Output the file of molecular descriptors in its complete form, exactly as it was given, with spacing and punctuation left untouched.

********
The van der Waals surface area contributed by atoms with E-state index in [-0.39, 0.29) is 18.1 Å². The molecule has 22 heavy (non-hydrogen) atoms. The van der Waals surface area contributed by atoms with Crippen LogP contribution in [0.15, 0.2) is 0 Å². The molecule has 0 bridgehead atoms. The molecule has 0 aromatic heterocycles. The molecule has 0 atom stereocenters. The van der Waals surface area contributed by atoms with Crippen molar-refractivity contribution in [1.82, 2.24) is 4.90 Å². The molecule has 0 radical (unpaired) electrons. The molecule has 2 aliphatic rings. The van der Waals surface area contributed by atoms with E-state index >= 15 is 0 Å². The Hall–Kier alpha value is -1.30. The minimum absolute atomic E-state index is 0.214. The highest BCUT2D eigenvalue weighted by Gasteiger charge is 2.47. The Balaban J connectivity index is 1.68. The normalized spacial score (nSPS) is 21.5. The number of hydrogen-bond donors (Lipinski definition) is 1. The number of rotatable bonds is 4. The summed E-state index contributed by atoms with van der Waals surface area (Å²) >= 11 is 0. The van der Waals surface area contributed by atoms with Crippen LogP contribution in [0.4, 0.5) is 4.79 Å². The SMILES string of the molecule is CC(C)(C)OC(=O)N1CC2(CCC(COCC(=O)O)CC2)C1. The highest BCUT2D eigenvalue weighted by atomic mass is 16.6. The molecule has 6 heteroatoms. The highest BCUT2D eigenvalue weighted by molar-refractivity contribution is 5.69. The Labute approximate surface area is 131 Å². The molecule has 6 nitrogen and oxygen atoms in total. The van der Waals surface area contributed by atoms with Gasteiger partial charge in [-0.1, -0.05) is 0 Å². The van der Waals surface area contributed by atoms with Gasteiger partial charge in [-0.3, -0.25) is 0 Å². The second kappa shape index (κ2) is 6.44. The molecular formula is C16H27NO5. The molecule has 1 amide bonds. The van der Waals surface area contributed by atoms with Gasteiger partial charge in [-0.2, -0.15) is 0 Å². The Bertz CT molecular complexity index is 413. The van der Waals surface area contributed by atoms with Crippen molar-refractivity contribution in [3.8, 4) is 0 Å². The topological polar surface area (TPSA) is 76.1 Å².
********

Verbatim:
The van der Waals surface area contributed by atoms with E-state index in [-0.39, 0.29) is 18.1 Å². The molecule has 22 heavy (non-hydrogen) atoms. The van der Waals surface area contributed by atoms with Crippen LogP contribution in [0.15, 0.2) is 0 Å². The molecule has 0 bridgehead atoms. The molecule has 0 aromatic heterocycles. The molecule has 0 atom stereocenters. The van der Waals surface area contributed by atoms with Crippen molar-refractivity contribution in [1.82, 2.24) is 4.90 Å². The molecule has 0 radical (unpaired) electrons. The molecule has 2 aliphatic rings. The van der Waals surface area contributed by atoms with E-state index >= 15 is 0 Å². The Hall–Kier alpha value is -1.30. The minimum absolute atomic E-state index is 0.214. The highest BCUT2D eigenvalue weighted by Gasteiger charge is 2.47. The Balaban J connectivity index is 1.68. The normalized spacial score (nSPS) is 21.5. The number of hydrogen-bond donors (Lipinski definition) is 1. The number of rotatable bonds is 4. The summed E-state index contributed by atoms with van der Waals surface area (Å²) >= 11 is 0. The van der Waals surface area contributed by atoms with Crippen LogP contribution in [0.4, 0.5) is 4.79 Å². The SMILES string of the molecule is CC(C)(C)OC(=O)N1CC2(CCC(COCC(=O)O)CC2)C1. The highest BCUT2D eigenvalue weighted by atomic mass is 16.6. The molecule has 6 heteroatoms. The highest BCUT2D eigenvalue weighted by molar-refractivity contribution is 5.69. The Labute approximate surface area is 131 Å². The molecule has 6 nitrogen and oxygen atoms in total. The van der Waals surface area contributed by atoms with Gasteiger partial charge in [-0.1, -0.05) is 0 Å². The van der Waals surface area contributed by atoms with Gasteiger partial charge in [-0.3, -0.25) is 0 Å². The second kappa shape index (κ2) is 6.44. The molecular formula is C16H27NO5. The molecule has 1 amide bonds. The van der Waals surface area contributed by atoms with Gasteiger partial charge in [-0.2, -0.15) is 0 Å². The Bertz CT molecular complexity index is 413. The van der Waals surface area contributed by atoms with Crippen molar-refractivity contribution in [3.8, 4) is 0 Å². The topological polar surface area (TPSA) is 76.1 Å².